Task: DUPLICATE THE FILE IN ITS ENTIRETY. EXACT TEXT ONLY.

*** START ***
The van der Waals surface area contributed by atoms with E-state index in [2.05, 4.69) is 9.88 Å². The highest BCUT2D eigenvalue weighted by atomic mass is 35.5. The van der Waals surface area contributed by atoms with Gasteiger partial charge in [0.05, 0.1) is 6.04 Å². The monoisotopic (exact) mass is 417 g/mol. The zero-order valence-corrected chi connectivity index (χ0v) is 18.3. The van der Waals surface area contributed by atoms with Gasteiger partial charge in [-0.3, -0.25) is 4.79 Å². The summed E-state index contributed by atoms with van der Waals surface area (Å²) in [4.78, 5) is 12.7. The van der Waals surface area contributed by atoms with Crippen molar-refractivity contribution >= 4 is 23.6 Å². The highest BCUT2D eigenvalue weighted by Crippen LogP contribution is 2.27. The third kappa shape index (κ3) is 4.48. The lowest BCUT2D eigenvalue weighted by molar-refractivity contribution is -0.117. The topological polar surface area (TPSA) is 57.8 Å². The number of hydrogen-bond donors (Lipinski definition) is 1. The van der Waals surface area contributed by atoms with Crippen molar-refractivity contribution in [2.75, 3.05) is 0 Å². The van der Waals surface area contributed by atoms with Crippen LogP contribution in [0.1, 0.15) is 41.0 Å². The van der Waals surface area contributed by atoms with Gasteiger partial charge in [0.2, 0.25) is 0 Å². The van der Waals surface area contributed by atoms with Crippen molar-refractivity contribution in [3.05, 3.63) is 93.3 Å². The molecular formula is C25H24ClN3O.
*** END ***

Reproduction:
The van der Waals surface area contributed by atoms with E-state index in [2.05, 4.69) is 9.88 Å². The highest BCUT2D eigenvalue weighted by atomic mass is 35.5. The van der Waals surface area contributed by atoms with Gasteiger partial charge in [0.05, 0.1) is 6.04 Å². The monoisotopic (exact) mass is 417 g/mol. The zero-order valence-corrected chi connectivity index (χ0v) is 18.3. The van der Waals surface area contributed by atoms with Gasteiger partial charge in [-0.3, -0.25) is 4.79 Å². The summed E-state index contributed by atoms with van der Waals surface area (Å²) in [4.78, 5) is 12.7. The van der Waals surface area contributed by atoms with Crippen molar-refractivity contribution >= 4 is 23.6 Å². The highest BCUT2D eigenvalue weighted by Crippen LogP contribution is 2.27. The third kappa shape index (κ3) is 4.48. The lowest BCUT2D eigenvalue weighted by molar-refractivity contribution is -0.117. The topological polar surface area (TPSA) is 57.8 Å². The number of hydrogen-bond donors (Lipinski definition) is 1. The van der Waals surface area contributed by atoms with Crippen molar-refractivity contribution in [2.75, 3.05) is 0 Å². The van der Waals surface area contributed by atoms with Crippen LogP contribution in [0.1, 0.15) is 41.0 Å². The van der Waals surface area contributed by atoms with Gasteiger partial charge in [0.2, 0.25) is 0 Å². The van der Waals surface area contributed by atoms with Crippen molar-refractivity contribution in [3.05, 3.63) is 93.3 Å². The molecular formula is C25H24ClN3O.